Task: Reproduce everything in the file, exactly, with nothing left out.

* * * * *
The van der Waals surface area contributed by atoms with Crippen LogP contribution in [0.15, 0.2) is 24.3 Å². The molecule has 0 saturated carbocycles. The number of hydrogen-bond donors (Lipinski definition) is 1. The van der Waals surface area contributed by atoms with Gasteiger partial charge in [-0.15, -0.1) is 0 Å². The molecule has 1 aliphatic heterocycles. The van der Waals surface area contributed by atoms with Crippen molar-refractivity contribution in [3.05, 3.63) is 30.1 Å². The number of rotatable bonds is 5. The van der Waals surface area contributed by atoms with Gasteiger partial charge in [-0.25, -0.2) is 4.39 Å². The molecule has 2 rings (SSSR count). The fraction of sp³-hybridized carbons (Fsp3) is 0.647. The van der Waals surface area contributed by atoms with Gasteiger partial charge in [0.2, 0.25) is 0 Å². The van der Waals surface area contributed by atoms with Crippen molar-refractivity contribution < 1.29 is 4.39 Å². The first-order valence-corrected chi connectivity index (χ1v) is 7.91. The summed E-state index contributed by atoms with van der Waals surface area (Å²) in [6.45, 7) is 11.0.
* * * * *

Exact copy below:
The van der Waals surface area contributed by atoms with Crippen LogP contribution in [0.15, 0.2) is 24.3 Å². The molecule has 0 saturated carbocycles. The number of hydrogen-bond donors (Lipinski definition) is 1. The van der Waals surface area contributed by atoms with Gasteiger partial charge in [-0.15, -0.1) is 0 Å². The molecule has 1 aliphatic heterocycles. The van der Waals surface area contributed by atoms with Crippen molar-refractivity contribution in [3.05, 3.63) is 30.1 Å². The number of rotatable bonds is 5. The van der Waals surface area contributed by atoms with Gasteiger partial charge in [-0.25, -0.2) is 4.39 Å². The molecule has 2 rings (SSSR count). The fraction of sp³-hybridized carbons (Fsp3) is 0.647. The van der Waals surface area contributed by atoms with Gasteiger partial charge in [0.2, 0.25) is 0 Å². The van der Waals surface area contributed by atoms with Crippen molar-refractivity contribution < 1.29 is 4.39 Å². The first-order valence-corrected chi connectivity index (χ1v) is 7.91. The summed E-state index contributed by atoms with van der Waals surface area (Å²) in [6.45, 7) is 11.0.